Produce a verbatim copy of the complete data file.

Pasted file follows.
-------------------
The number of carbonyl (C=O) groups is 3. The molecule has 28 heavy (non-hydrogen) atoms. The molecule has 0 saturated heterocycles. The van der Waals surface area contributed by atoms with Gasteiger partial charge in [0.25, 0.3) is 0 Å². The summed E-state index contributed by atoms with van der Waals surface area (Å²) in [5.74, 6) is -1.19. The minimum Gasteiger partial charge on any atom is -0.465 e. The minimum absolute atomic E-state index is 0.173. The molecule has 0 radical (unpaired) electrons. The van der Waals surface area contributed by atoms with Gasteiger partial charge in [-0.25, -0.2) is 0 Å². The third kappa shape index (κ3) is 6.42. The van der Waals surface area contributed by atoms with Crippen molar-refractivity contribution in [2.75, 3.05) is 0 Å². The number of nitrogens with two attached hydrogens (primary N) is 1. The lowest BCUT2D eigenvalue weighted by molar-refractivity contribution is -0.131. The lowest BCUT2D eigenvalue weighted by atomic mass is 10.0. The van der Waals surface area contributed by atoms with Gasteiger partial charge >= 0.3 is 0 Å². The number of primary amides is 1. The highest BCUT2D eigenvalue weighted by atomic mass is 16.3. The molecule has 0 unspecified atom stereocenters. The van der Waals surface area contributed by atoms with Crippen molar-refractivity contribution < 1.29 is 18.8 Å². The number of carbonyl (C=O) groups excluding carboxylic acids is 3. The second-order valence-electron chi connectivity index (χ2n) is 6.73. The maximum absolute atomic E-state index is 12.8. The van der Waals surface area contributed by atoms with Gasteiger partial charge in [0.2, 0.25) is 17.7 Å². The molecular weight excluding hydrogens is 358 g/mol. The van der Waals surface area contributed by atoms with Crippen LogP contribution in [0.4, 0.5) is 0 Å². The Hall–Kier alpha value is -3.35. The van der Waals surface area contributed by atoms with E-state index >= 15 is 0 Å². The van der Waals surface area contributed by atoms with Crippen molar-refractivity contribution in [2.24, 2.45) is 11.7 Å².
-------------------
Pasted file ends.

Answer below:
The number of carbonyl (C=O) groups is 3. The molecule has 28 heavy (non-hydrogen) atoms. The molecule has 0 saturated heterocycles. The van der Waals surface area contributed by atoms with Gasteiger partial charge in [0.25, 0.3) is 0 Å². The summed E-state index contributed by atoms with van der Waals surface area (Å²) in [5.74, 6) is -1.19. The minimum Gasteiger partial charge on any atom is -0.465 e. The minimum absolute atomic E-state index is 0.173. The molecule has 0 radical (unpaired) electrons. The van der Waals surface area contributed by atoms with Gasteiger partial charge in [-0.25, -0.2) is 0 Å². The third kappa shape index (κ3) is 6.42. The van der Waals surface area contributed by atoms with Crippen molar-refractivity contribution in [2.75, 3.05) is 0 Å². The number of nitrogens with two attached hydrogens (primary N) is 1. The lowest BCUT2D eigenvalue weighted by molar-refractivity contribution is -0.131. The lowest BCUT2D eigenvalue weighted by atomic mass is 10.0. The van der Waals surface area contributed by atoms with Gasteiger partial charge >= 0.3 is 0 Å². The number of primary amides is 1. The highest BCUT2D eigenvalue weighted by atomic mass is 16.3. The molecule has 0 unspecified atom stereocenters. The van der Waals surface area contributed by atoms with Crippen molar-refractivity contribution < 1.29 is 18.8 Å². The number of carbonyl (C=O) groups excluding carboxylic acids is 3. The second-order valence-electron chi connectivity index (χ2n) is 6.73. The maximum absolute atomic E-state index is 12.8. The van der Waals surface area contributed by atoms with Gasteiger partial charge in [0.2, 0.25) is 17.7 Å². The molecular weight excluding hydrogens is 358 g/mol. The van der Waals surface area contributed by atoms with Crippen LogP contribution in [0.4, 0.5) is 0 Å². The Hall–Kier alpha value is -3.35. The van der Waals surface area contributed by atoms with E-state index >= 15 is 0 Å². The van der Waals surface area contributed by atoms with Crippen molar-refractivity contribution in [2.24, 2.45) is 11.7 Å².